KING JOHN sealed Magna Carta (the Great Charter) in June 1215
"for the honour of God and the exaltation of Holy Church and the
reform of our realm". His advisers included two archbishops and
seven bishops. The Charter guaranteed the freedom of the English
Church, the principle of fair trial under the rule of law, and
enforceable restraints on the king's power.
Eight hundred years later, laws built on these principles secure
the rights of every individual to enjoy religious freedom, and
safeguard the institutional independence of all religious
organisations. The two billion people in the world who live in
common-law jurisdictions are the Charter's direct heirs; and every
modern constitution and human-rights document has adopted its
The Charter challenges today's faith communities to examine the
part they might play in the development of a liberal democracy. The
landscape has changed beyond recognition, from the universality of
the "English Church" in 1215 to the religious diversity and
multiculturalism of the 21st century; but "the honour of God and
reform of the realm" are still close to the heart of every
The part played by Archbishop Stephen Langton in the Charter's
gestation is still an inspiration. Langton had returned to England
in 1213. During his exile in Paris, he had been a famous lecturer
on the Old Testament. Within weeks of his return, Langton made John
swear to abolish evil laws, establish good laws, and judge all his
subjects by the just sentences of his courts.
Then Langton found the Coronation Charter of rights granted by
the revered King Henry I, and swore to help the barons secure such
a charter from John. Langton remained loyal to the beleaguered
king, but urged him to meet the barons' demands for a charter of
rights and liberties.
LANGTON was also relentless - ruthless, some say - in the
promotion of the Church's interests, most conspicuously in the
Charter's opening clause, which guaranteed the freedom of the
This undertaking, the Charter makes clear, was made to God,
without duress and in perpetuity. It was, then, immune to any of
the attacks that, as Langton surely knew, would soon be launched
against the Charter.
Langton's biblical principles inform the Charter's most famous
clauses. According to Deuteronomy, the people of Israel were not to
be enslaved by their rulers; they were not to be abused; they were
to be treated as those whom God had set at liberty from Egypt.
Fundamental to such a polity was the administration of justice.
"You shall make for yourself judges and officers . . . and they
shall judge the people with just judgment. You shall not wrest
judgment; you shall not respect persons, neither take a gift"
Such, in turn, was the basis of the biblical kingship that Magna
Carta sought to realise: "No free man will be taken or imprisoned
or disseised or outlawed or exiled or in any way ruined, nor shall
we go or send against him, save by the lawful judgment of his peers
and by the law of the land. To no one shall we sell, to no one
shall we deny or delay right or justice" (Clauses 39 and 40).
THE Revd Dr Nicholas Sagovsky has pointed out that Magna Carta
as a whole could be seen as a new Deuteronomy. And, when the
Charter was reissued in 1216 as the Coronation Charter of the
boy-king Henry III, it was effectively a promise that the king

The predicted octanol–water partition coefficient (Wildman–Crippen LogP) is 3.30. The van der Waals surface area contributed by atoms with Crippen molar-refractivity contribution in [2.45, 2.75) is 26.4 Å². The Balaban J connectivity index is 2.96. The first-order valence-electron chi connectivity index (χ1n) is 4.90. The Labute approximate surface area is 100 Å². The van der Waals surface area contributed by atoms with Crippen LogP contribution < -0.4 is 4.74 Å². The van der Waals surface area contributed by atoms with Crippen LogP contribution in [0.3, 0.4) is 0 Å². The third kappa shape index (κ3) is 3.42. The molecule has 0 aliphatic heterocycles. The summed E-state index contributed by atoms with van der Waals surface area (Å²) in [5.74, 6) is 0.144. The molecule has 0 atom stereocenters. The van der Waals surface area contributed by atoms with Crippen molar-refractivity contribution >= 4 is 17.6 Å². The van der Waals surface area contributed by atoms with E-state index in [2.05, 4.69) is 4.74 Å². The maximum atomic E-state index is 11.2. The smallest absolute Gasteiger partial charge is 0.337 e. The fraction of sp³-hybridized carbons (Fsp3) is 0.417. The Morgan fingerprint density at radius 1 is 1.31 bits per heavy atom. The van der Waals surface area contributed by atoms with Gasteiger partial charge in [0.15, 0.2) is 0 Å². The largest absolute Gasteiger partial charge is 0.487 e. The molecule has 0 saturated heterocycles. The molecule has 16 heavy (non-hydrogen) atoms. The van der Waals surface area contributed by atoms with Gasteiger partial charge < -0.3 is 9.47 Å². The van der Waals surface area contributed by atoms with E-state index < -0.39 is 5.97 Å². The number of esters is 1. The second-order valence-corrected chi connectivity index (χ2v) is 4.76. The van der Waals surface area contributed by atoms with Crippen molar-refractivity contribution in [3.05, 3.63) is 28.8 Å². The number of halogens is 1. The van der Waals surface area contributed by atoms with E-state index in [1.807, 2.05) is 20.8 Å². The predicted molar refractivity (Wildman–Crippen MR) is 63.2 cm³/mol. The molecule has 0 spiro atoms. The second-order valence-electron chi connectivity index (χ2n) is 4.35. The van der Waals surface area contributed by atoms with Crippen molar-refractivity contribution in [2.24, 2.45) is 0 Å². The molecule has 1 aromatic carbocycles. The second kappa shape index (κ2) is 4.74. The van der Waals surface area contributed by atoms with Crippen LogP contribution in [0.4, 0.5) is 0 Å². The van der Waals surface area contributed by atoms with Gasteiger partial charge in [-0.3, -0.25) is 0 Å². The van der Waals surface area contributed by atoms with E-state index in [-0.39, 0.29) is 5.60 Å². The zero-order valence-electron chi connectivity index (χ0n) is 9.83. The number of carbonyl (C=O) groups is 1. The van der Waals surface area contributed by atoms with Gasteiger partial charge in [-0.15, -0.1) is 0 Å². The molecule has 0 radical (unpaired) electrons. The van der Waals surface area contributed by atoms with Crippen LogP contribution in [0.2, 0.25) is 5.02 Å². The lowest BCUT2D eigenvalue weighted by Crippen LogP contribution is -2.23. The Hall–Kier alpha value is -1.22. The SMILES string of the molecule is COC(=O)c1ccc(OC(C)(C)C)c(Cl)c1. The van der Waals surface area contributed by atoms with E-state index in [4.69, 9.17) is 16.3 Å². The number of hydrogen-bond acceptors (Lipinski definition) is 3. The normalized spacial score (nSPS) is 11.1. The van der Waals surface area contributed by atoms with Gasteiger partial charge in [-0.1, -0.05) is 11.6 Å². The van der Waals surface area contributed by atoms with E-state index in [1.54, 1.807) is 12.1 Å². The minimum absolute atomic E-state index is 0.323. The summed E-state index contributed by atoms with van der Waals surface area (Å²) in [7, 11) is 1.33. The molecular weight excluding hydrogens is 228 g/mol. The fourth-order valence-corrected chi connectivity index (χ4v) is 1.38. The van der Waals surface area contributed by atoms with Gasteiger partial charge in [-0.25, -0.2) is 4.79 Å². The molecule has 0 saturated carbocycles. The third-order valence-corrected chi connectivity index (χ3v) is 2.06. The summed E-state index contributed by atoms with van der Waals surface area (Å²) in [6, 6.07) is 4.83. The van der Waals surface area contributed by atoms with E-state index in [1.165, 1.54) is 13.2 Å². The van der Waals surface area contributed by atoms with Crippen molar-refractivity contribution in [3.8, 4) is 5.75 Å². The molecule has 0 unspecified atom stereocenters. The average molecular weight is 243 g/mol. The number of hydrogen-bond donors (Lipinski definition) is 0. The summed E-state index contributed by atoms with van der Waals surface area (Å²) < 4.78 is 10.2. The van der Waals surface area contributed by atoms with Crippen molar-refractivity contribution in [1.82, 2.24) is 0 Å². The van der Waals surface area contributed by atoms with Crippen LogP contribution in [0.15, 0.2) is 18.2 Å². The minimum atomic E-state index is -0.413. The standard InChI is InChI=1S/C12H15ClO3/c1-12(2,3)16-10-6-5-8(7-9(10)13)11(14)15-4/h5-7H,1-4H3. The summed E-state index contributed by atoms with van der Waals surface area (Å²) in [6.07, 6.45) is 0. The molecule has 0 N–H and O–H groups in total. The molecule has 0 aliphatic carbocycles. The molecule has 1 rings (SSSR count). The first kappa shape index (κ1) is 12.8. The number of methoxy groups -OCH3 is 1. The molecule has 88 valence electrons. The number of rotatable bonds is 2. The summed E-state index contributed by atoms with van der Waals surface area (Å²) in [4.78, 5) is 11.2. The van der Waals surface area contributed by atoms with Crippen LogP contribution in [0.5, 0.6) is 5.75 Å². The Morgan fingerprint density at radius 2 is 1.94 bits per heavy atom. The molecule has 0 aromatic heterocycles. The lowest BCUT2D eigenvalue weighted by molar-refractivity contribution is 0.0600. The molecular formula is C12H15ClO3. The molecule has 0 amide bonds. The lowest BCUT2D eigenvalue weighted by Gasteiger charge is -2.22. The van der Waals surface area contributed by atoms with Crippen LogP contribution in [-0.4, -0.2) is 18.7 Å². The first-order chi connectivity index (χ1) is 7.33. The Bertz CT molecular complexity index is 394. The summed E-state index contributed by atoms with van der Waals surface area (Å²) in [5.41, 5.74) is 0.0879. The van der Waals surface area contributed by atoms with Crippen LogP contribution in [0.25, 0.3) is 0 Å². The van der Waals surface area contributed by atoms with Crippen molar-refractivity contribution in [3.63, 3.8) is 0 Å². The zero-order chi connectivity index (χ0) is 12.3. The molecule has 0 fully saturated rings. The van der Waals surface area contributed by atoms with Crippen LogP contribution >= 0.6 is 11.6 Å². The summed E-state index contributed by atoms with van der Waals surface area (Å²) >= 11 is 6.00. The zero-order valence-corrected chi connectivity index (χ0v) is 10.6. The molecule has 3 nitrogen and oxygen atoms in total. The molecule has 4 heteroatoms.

would rule as a new Josiah (2 Kings 22-23), obedient to the book of
Dr Sagovsky draws out an analogy with the covenantal
constitution envisaged by Langton, and the consequent evolution of
the Common Law: "Just as with the covenants of the Hebrew
scriptures, which defined Israel as a covenant-people, so Magna
Carta became woven into the self-understanding of the English
nation. Just as the prophets of Israel recalled the people to fresh
observance of the covenant, so the constitutional thinkers and
lawyers of the common-law tradition have refreshed and renewed our
understanding of Magna Carta over 800 years."
It was fitting that the General Synod in York last month carried
a motion to recognise the 800th anniversary of Magna Carta "as an
important opportunity to celebrate the Charter's principles - which
established that the English Church and all our citizens shall live
in freedom and which have contributed to human flourishing in this
country and around the world" (General Synod, 18 July).
AMID the celebrations, we should acknowledge as well the
delicate position in which today's faith communities find
themselves. We are expected to follow Langton's heroic example in
the promotion of civil harmony, cohesion, and good will. But the
law does not acknowledge any text or doctrine of any religion to be
the basis of national life. The enduring principles of Magna Carta
will be widely celebrated next year without reference to divine
Historians may point to the influence of Judaeo-Christian
teaching (asserting equality and dignity before God) on modern
human-rights principles (asserting equality and dignity before the
law); but that ancestry seems to carry little weight.
The equality of all religions under the state's secular law may
well be the best guarantee, in a secular society, of equal freedom
for each religion and its adherents. But it is not always easy for
faith communities to promote such relentless secularism
ungrudgingly as a fundamental and indispensable social good.
Magna Carta's anniversary will be an extraordinary opportunity
for churches to reaffirm their historic and current place in public
life; it will be a call, as well, to acknowledge the difficulties
intrinsic to that place in a world that knows nothing of Langton's
biblical, covenantal polity, and that lends to the churches none of
The Revd Dr Robin Griffith-Jones is Master of the
A conference about Magna Carta was mounted in Inner and
Middle Temple, London, in June, and a book based on it, Magna
Carta, Religion and the Rule of Law, will be published by CUP